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New BU Prof Offers Hope for Alzheimer’s

Early detection technology could slow disease’s progress

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Lee E. Goldstein, a new faculty member at MED and ENG, is developing early-detection technology for Alzheimer's disease. Photo courtesy of Lightchaser Photography

Lee E. Goldstein is on a quest to eradicate Alzheimer’s disease, andhe’s racing the clock. “The disease will bankrupt the U.S. health-caresystem if we don’t intervene soon,” he says. “We simply won’t have theresources to handle the number of people who develop the disease.”

Thekey, says Goldstein — who is joining the faculty at BU’s School ofMedicine in the departments of psychiatry, ophthalmology, neurology,pathology, and laboratory medicine and the College of Engineering inthe department of biomedical engineering — is early detection. Andbased on a chance discovery, Goldstein and his colleagues aredeveloping a laser-based diagnostic technology that will detect thedisease years — and possibly decades — before the first symptoms emerge.

Goldstein,formerly an assistant professor of psychiatry at Harvard Medical Schooland the director of the Molecular Aging and Development Laboratory andthe Center for Biomedical Metallomics at Brigham and Women’s Hospital,has brought his research team to BU to continue their work at two newstate-of-the-art research facilities, one located at the BioSquareResearch Park on the Medical Campus and the other at the BU Photonics Center on the Charles River Campus. Goldstein is also joining the research faculty at the Photonics Center.

“Myteam and I are honored to join the Boston University community,”Goldstein says. “The research dynamism at BU affords very powerful,complementary support for our interdisciplinary translationalneuroscience research.” Members of Goldstein’s research team includeMark Burton, Noel Casey, Joy Ghosh, Anca Mocofanescu, Juliet Moncaster,and Weilan Xu.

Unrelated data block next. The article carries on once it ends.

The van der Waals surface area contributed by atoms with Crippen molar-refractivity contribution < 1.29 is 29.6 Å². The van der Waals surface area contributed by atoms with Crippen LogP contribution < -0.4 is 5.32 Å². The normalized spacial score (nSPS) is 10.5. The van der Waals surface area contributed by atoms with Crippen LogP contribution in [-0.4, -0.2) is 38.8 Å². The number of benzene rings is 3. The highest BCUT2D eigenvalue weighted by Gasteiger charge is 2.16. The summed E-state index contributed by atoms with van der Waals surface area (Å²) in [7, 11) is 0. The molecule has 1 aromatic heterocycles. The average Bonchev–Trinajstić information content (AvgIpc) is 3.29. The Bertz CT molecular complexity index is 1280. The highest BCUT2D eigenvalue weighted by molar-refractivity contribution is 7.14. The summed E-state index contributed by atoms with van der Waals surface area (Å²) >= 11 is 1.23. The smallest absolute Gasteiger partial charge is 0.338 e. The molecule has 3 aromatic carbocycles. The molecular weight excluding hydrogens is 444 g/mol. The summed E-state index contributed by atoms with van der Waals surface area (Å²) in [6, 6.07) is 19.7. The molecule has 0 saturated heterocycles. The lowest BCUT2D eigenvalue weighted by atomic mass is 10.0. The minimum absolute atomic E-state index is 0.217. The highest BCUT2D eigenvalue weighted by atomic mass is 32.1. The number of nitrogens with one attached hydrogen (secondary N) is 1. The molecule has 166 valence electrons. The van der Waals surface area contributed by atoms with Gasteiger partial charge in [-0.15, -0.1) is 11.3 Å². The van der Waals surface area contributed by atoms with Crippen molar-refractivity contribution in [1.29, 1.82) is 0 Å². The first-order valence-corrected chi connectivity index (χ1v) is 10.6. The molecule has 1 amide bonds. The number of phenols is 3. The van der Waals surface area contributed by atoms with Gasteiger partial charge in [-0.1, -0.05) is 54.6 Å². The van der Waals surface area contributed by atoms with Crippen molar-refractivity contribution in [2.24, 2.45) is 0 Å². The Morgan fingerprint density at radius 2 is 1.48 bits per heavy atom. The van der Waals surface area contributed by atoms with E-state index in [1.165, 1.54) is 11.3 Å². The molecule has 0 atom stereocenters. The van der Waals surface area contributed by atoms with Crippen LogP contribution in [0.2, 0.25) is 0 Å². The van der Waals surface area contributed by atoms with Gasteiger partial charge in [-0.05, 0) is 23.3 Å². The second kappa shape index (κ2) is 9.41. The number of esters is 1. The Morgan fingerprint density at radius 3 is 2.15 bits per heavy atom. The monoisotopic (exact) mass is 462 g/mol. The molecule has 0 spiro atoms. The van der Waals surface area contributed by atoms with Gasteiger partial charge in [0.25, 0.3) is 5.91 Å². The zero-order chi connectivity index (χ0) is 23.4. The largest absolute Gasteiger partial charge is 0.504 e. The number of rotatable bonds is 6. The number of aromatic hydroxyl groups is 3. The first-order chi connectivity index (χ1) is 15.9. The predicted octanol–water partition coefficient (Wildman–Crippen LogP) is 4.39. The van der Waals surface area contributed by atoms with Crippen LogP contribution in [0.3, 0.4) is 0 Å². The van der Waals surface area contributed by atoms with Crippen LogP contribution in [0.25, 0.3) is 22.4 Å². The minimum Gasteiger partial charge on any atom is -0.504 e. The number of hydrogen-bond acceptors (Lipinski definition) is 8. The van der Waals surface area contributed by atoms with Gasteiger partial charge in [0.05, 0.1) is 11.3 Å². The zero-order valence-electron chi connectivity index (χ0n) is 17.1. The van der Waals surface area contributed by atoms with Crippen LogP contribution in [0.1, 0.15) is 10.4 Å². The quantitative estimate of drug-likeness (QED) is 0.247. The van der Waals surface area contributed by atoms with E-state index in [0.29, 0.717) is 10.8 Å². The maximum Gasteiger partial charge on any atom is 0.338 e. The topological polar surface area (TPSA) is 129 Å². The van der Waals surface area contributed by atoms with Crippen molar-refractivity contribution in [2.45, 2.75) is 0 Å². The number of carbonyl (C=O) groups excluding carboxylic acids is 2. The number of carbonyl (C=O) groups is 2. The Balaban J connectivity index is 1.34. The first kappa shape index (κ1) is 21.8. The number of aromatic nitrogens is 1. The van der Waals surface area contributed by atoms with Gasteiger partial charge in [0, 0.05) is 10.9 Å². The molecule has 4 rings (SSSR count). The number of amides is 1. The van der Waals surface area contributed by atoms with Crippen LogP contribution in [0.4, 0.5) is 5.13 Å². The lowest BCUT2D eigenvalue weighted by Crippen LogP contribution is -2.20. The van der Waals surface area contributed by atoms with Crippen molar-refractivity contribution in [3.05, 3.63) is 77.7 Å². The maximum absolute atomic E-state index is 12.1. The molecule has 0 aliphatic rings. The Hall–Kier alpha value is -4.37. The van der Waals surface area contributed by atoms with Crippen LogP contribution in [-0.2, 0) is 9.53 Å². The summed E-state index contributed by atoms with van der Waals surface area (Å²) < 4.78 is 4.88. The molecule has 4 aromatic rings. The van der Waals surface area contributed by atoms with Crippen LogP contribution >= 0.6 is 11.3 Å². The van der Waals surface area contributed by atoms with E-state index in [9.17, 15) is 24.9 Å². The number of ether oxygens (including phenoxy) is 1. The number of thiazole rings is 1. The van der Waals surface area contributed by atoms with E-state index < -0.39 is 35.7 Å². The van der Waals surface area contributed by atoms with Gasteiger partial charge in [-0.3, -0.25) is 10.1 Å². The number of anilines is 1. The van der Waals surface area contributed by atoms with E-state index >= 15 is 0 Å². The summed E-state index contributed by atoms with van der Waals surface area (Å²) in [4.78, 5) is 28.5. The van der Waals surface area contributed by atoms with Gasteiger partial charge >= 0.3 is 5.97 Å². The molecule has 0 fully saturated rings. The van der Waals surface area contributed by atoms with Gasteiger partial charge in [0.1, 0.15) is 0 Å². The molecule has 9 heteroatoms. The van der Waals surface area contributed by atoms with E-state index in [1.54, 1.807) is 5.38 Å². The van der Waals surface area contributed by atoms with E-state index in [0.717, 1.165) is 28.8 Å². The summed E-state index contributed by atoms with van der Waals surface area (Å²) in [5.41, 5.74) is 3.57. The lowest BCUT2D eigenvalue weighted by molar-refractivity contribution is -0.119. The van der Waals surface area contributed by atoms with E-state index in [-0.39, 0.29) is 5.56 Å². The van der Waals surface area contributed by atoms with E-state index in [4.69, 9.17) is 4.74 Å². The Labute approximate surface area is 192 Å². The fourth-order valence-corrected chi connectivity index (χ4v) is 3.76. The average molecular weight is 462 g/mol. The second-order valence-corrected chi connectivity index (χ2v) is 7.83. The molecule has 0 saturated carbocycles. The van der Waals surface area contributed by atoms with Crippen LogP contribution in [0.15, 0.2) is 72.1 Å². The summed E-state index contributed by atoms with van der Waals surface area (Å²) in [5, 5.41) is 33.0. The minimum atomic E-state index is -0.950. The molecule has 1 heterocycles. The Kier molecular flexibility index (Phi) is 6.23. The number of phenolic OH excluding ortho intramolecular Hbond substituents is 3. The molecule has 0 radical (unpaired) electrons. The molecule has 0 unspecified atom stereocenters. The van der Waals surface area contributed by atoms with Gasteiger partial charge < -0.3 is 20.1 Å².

Alzheimer’s disease, the leading cause ofdementia and the seventh-leading cause of death in the United States in2004, according to the Alzheimer’s Association,occurs when sticky, tangled plaques containing deposits of the proteinfragment beta-amyloid build up between nerve cells in the brain. Fouryears ago, Goldstein and his research team determined that this amyloidprotein also collects in the lens of eyes in people afflicted withAlzheimer’s disease and causes an unusual cataract that is completelydifferent from common age-related cataracts. The findings werepublished in the British medical journal The Lancet.

“Iwas working with Alzheimer’s mice,” he says, “and I noticed they weredeveloping dense bilateral cataracts in their eyes.” Healthy controlmice, on the other hand, showed no signs of cataracts. Goldstein thenlooked at the eyes of people with Alzheimer’s disease and found thesame cataracts. The discovery established the first evidence ofAlzheimer’s-linked pathology outside the brain, and led Goldstein andhis colleagues to develop a laser-based diagnostic technology thatsearches for amyloid protein buildup in the eyes and could aid in earlydetection of the disease.

“Alzheimer’s is an exceedingly slowdisease that starts many years to a decade or more before the beginningof cognitive decline,” Goldstein says. “With the emerging treatmentscoming on line, we can beat back this disease, but only if we begintreatment early, long before the onset of clinical symptoms. If we cancombine emerging new treatments with early detection, we can beat thisdisease and do so soon."

Goldstein hopes that in another threeyears or so, adults will be able to ask their physician for alaser-based molecular diagnostic screening test for Alzheimer’sdisease. Six years ago, he cofounded Neuroptix Corporation,an Acton-based biotech company that is spearheading lead-edge lasertechnology for detection of abnormal accumulation of the beta-amyloidproteins in the lens of the eye — the same proteins that causebrain-cell death in Alzheimer’s patients — using a laser eye-scanningdevice and eye drops.

“Our most recent work suggests thatwe may be able to detect the disease at the molecular level from theearliest stages of the disease, hopefully well before the firstclinical symptoms," Goldstein says. "Once you show the classic signs ofAlzheimer’s — forgetfulness or disorientation — it’s the beginning ofthe end. That’s why early detection is so crucial. We want to stop itbefore it starts.”

Goldstein is also driven by personalexperience with the disease and its effects: around the time hediscovered the connection between Alzheimer’s and cataracts,Goldstein’s father-in-law was diagnosed with frontotemporal dementia(FTD), a rare and particularly brutal neurodegenerative disease thataffects the frontal and temporal lobes of the brain — the areasgenerally associated with personality and behavior.

“I’m ageriatric psychiatrist and a neuroscientist by training,” he says,“and my research is driven by a passionate desire to help myfather-in-law, my patients, and my patients’ families.”

Vicky Waltz can be reached at vwaltz@bu.edu.

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